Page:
Tokyo 2020's Olympic Torch Relay will start from the disaster-hit prefecture of Fukushima on March 26 that year, it was announced here today.
Organisers also confirmed the Torch Relay would last 121 days, concluding in Tokyo on the day of the Opening Ceremony on July 24.
This is comprised of 114 "operational" days and seven transportation days.
The Torch will head back in the direction of Fukushima when it visits Iwate from June 17 to 19 and Miyagi from June 20 to 22.
Reports had claimed the Organising Committee were considering starting the relay in Okinawa, the starting point for the Tokyo 1964 Olympic Torch Relay.
The details were confirmed following a multi-party meeting between Tokyo 2020, National and Metropolitan Governments, the Japanese Olympic Committee and the Japanese Paralympic Committee here.
Fukushima, Iwate and Miyagi - the three most regions most affected by the devastating 2011 Tohoku earthquake and tsumani - will all welcome the Torch as it makes its journey to the 2020 Olympic and Paralympic host city.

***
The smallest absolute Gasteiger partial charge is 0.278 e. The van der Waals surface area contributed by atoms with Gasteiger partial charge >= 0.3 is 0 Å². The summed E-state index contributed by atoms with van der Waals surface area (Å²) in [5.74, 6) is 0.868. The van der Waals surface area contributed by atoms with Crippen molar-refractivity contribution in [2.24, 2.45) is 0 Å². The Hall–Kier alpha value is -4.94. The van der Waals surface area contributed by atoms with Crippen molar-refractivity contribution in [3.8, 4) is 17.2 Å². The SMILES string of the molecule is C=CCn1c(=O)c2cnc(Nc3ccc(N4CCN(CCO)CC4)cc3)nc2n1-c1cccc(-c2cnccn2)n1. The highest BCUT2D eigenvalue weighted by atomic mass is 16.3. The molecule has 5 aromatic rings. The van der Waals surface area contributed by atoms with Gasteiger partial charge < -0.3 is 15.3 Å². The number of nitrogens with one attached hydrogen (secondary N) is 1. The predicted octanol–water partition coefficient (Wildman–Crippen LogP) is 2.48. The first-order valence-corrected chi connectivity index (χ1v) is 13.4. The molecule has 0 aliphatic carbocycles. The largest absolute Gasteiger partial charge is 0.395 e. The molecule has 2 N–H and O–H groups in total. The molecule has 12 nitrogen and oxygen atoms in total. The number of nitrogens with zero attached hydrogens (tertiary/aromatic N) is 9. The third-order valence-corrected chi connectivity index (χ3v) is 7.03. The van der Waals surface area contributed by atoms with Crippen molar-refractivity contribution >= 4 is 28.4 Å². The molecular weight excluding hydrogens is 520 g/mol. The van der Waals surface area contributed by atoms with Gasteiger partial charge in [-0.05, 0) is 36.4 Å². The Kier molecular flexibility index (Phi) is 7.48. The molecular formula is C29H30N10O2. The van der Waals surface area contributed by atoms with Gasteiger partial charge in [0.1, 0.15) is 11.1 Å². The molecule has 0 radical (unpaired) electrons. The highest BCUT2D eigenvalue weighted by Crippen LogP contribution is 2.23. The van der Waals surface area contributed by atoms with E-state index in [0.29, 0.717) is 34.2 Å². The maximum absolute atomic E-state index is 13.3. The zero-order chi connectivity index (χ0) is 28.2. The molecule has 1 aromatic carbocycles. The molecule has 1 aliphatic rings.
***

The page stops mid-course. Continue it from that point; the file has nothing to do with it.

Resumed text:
Nearly 16,000 people died when the natural disasters struck the area seven years ago and Tokyo 2020 embracing the worst-affected areas in several areas of their plans.
The Torch will stay in each of the disaster-hit prefectures for three days during the relay, which carries a theme of "Hope Lights Our Way".
It will also spend 15 days in the Tokyo Metropolitan Area starting from July 10, 2020 and three days in each of the four prefectures which will host multiple events during the Olympics - Chiba, Kanagawa, Saitama and Shizuoka.
Two days will be spent in each of the other 39 prefectures of Japan, from Hokkaido in the north to Okinawa in the south.
Under International Olympic Committee rules, the Olympic Torch Relay is capped at 100 days but the organisation approved a request from Tokyo 2020 to extend it beyond that traditional limit.
The exact route and design of the Torch are yet to be revealed by Tokyo 2020.
It was also confirmed following the meeting here today that a working group would be established to determine how they set up the Olympic Cauldron at the National Stadium.
The Cauldron from the 1964 Games in Tokyo is currently being housed at Ishinomaki.